But: What can the consumers do? And which potential for change is implied in the self-understanding of the manufacturers? Anyhow, for Antje both sides are responsible – and she believes that change is possible. “We, the designers, act in a complex and ramified area of conflict and bear a huge social and moral responsibility from which we should not escape, are not allowed to escape. We designers work for the people and on relationships, our esthetic order of things keeps them grounded in a chaotic world. Products have to become more sustainable, more ecological, and more humane. There must not be design just for the sake of design.” What would happen if we would treat the things with respect again, honor and respect the work and care of the manufacturers? If we surround ourselves with things that are allowed to age and live with us – wouldn’t we realize that we do not need so many new things?

    “‘Which are the things I like to live with? Which are the things I am related with?’ we could ask ourselves”, says Antje. “If we shop like this, we are also more likely to consume things which are more appreciated and loved and with which we want to live for a long time.” More and more consumers are, according to Antje, looking for the real, the true, for authenticity and meaning. “We are running short of resources, in a few decades the oilfields will be drained. A new understanding of the consumer will emerge. Maybe we could put it like this: We have to move on from consumers to users of our things.”“

    Antje Di Foglio studied product design at the Hochschule für Gestaltung in Karlsruhe. Her thesis “Spuren der Zeit” (The marks of time) dealt with the relationships and emotions into which people enter with their products – and their meaning for culture and society. A bound copy of her work is on display in the Future Space – come and have a look!
    As a member of District Future, Antje wants to show the people and citizens how small steps can actively make a change for ourselves and others and change our consumer behavior. Because we are sure: Buying has an effect – on the world we are part of, the world that surrounds us, the world to come, and ourselves. In the new year, we want to contribute to a conscious, sustainable, and more regional consumption and revive cultural skills like barter and repair. Together with you we would like to think about the way sustainable consumption could look like in Karlsruhe’s Oststadt. We will keep you informed on our website, Facebook & Twitter!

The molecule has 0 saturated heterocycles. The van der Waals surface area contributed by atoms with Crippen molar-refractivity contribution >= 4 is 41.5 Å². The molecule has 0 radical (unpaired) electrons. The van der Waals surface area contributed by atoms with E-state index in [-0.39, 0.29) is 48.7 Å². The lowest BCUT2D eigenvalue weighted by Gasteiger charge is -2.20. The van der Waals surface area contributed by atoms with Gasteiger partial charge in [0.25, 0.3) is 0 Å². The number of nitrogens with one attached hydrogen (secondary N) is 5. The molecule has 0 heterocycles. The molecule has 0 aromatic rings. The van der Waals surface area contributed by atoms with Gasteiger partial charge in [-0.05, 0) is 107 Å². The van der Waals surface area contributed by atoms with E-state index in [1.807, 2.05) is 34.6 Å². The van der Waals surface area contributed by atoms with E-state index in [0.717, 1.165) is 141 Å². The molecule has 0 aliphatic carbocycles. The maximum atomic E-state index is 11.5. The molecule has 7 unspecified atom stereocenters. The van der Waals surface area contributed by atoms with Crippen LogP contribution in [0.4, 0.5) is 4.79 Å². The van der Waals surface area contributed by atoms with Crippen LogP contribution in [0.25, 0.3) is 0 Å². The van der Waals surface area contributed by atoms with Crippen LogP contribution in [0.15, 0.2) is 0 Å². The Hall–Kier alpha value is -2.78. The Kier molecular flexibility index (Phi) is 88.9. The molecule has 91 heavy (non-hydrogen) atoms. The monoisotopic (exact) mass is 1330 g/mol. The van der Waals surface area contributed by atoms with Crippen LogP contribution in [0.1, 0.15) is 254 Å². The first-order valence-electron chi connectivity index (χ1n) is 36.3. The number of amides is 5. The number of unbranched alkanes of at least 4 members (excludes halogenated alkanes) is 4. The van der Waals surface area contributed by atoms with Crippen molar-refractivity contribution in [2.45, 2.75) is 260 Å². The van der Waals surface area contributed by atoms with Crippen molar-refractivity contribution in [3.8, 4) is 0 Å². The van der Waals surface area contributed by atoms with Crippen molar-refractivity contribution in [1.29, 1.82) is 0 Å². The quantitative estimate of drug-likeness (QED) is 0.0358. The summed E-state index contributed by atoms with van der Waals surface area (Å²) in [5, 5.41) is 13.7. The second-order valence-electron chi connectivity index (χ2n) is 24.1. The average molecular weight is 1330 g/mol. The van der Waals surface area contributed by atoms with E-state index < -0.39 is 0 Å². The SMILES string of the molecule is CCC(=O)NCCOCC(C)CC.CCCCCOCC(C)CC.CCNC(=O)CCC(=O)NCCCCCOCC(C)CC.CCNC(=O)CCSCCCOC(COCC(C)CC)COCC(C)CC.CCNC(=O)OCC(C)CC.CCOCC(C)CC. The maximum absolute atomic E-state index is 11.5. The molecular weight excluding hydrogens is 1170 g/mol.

6. The Future Space for Sustainability and Science

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    Der Zukunftsraum für Nachhaltigkeit und Wissenschaft, literally translated: “The Future Space for Sustainability and Science” is a common project of “District Future – Urban Lab” and “Urban Transition Lab 131”. Together both projects– in a transdisciplinary process – want to make contributions to a sustainable development of urban life in the city district “Oststadt” of Karlsruhe.

    The Future Space is…
    … a shared workspace for scientists and active stakeholders
    … a place of exchange and discussion about sustainable issues
    … a meeting point for active citizen groups
    … a place where knowledge is created and communicated

    Just come around, exchange ideas, get inspired and develop ideas for a sustainable district development. Play a part in your local environment/urban space.

  7. District Future starts in Karlsruhe Oststadt

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    It’s official now: The District Future project starts in the Oststadt of Karlsruhe. In the coming years, the existing district will be developed further towards sustainability in social, ecological, economic, and cultural terms. Together with the population, city administration, politics, industry, persons engaged in the cultural sector, and other actors of the urban society, old and new ideas as well as societal and technical innovations will be tried out in a number of projects. A series of kickoff events started in November 2013.


    “The decisive feature of the District Future project is the active participation of the public in the project area,” says project leader Dr. Oliver Parodi of ITAS. “Sustainability affects everybody and, ultimately, can succeed only in a common effort. Citizens, groups, artists and scientists, companies and associations: We warmly welcome everybody who is willing to contribute to a sustainable development of the city’s Oststadt and seeks to contact us.” The objective is to generate impulses in order to advance the sustainability development of the Oststadt in a long-term and cautious process. The intention is to establish structures which support to continue this development even after the official end of the project term.

    “Karlsruhe’s Oststadt offers ideal preconditions for this project: The urban district enjoys a great variety in socio-cultural, functional and architectural respects, a traditional dense network of local stakeholders, open-mindedness of the population, and proximity to the KIT, all of which constitutes an excellent breeding ground for new, sustainable urban development,” Parodi explains. This was a prerequisite for the District Future project to gain model character – for other districts of Karlsruhe, but also for other, especially European, cities. The project area was chosen on the basis of a thorough scientific analysis.